Zhou Youguang, the linguist who created the Hanyu Pinyin system, died in his Beijing home on Saturday (Jan. 14) at the grand age of 111. He had just celebrated his birthday the previous day.
Zhou's Pinyin system of matching Chinese characters to the Roman alphabet has, needless to say, contributed greatly to the learning of Mandarin. Especially for those of us who jiak kan tang (grew up only knowing English).
Today, generations of Singaporeans, who have taken Mandarin as their Mother Tongue in school, would have learnt to read Chinese characters using Hanyu Pinyin.
Many of us would have fond memories of scribbling the Hanyu Pinyin (as well as the four inflections) of particularly difficult Chinese characters, when we were in school.
Born in 1906, Zhou attended St. John’s University in Shanghai before moving to the U.S., where he worked as a banker on Wall Street for a period.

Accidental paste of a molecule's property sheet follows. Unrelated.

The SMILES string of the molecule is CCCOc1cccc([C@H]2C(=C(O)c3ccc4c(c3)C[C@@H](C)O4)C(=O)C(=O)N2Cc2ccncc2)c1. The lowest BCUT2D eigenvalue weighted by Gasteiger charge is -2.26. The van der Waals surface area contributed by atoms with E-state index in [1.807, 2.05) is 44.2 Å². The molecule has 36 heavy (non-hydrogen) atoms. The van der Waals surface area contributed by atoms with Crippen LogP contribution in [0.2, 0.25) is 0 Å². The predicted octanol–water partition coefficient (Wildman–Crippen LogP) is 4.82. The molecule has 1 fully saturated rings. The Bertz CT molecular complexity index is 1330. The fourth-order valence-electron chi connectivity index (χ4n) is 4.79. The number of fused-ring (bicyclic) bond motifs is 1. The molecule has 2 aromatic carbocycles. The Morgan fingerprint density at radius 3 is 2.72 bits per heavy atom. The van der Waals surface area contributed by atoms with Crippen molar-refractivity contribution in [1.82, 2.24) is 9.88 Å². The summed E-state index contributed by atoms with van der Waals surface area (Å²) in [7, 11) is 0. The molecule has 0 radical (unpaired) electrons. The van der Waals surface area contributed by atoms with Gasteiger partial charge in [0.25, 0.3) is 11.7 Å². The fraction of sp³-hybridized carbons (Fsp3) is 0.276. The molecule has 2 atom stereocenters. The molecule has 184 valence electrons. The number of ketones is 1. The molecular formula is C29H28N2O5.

Returning to China after the communists' victory in 1949, he developed the Hanyu Pinyin system, after being assigned to a committee tasked with improving the Chinese writing system.
As an intellectual, Zhou was not spared the perils and pitfalls of the Cultural Revolution. He spent two years during that time in a labour camp.
In his later years, Zhou was a prolific author. He wrote books that criticised the Chinese Communist Party, and called for political reform in China.
Top image from Wikipedia.